A surprise second place went to Jeff Burton, almost anonymous all evening until the late wrecks presented him with an opportunity to sneak through.
"I'd like to say it was skill," laughed Burton of his manoeuvring around the wrecks which caught out his drafting partner, Kevin Harvick. "But a lot of it is luck!"
Kenseth had to settle for third place despite having led for 89 of the 160 laps, and it was little consolation to him. "I'm really disappointed. We thought we had one of the best cars. I was hoping it was gonna be me or the #16 in victory lane. I don't know, it's hard to figure out.
"I got separated from Greg because they pulled him off me," he explained. "I should have just stayed on his door and stayed with him and let the chips fall where they may, but I didn't know what else was coming so I slowed up to try to bring Greg with me because he had been so good all night and I was hoping to get a run."
He added: "I'm happy to get third, but yet on the other hand I'm incredibly disappointed because I feel like my team kind of deserved to be down there holding the hardware and I kind of let them down."
Third place was still plenty good enough to keep him at the top of the NASCAR Sprint Cup championship standings, and indeed he almost doubled his points margin over those of his rivals caught up in the late wrecks.
In all, Tony Stewart has now won four Cup races at Daytona and 18 races here in total: "I wish I could explain it,” said Stewart of his success at this type of track. "The great thing about restrictor plate racing is that 43 cars all have the same shot at winning the race, but that's also part of what makes it frustrating, too. It's just being at the right place at the right time, and when those last two big wrecks happened, we were in the right spot. We were ahead of them both times."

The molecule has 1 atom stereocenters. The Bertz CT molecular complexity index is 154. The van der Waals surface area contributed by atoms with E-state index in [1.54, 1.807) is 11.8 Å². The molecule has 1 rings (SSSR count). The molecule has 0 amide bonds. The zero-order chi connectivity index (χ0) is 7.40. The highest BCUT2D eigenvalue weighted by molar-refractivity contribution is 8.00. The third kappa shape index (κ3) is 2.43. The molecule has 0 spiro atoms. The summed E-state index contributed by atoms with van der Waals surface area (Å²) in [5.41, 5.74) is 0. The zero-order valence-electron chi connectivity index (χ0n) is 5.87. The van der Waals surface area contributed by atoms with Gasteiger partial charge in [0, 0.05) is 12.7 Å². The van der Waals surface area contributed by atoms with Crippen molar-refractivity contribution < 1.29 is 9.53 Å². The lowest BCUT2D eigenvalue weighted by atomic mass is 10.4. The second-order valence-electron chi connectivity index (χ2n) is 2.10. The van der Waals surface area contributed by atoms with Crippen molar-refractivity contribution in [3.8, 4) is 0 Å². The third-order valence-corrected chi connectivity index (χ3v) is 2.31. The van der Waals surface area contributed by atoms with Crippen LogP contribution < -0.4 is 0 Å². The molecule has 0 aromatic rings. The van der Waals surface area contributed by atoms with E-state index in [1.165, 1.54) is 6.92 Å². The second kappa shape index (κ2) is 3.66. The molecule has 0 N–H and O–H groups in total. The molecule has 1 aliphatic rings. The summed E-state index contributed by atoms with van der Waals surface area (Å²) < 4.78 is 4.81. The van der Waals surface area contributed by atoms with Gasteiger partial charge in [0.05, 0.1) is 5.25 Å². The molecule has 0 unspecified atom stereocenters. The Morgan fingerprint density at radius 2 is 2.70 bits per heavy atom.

But none of them have ever been the big one, the Daytona 500, NASCAR's most prestigious event of the entire year. And it's won the former Indy Racing League champion dearly wants, since he also never got to win the famous Indianapolis 500 either.
"I'll trade 'em all in for just one Daytona 500," admitted the reigning Sprint Cup champion. "This is 18 wins at Daytona, we just haven't got the right one yet. But all of them are special, and it's cool to do this."Full race results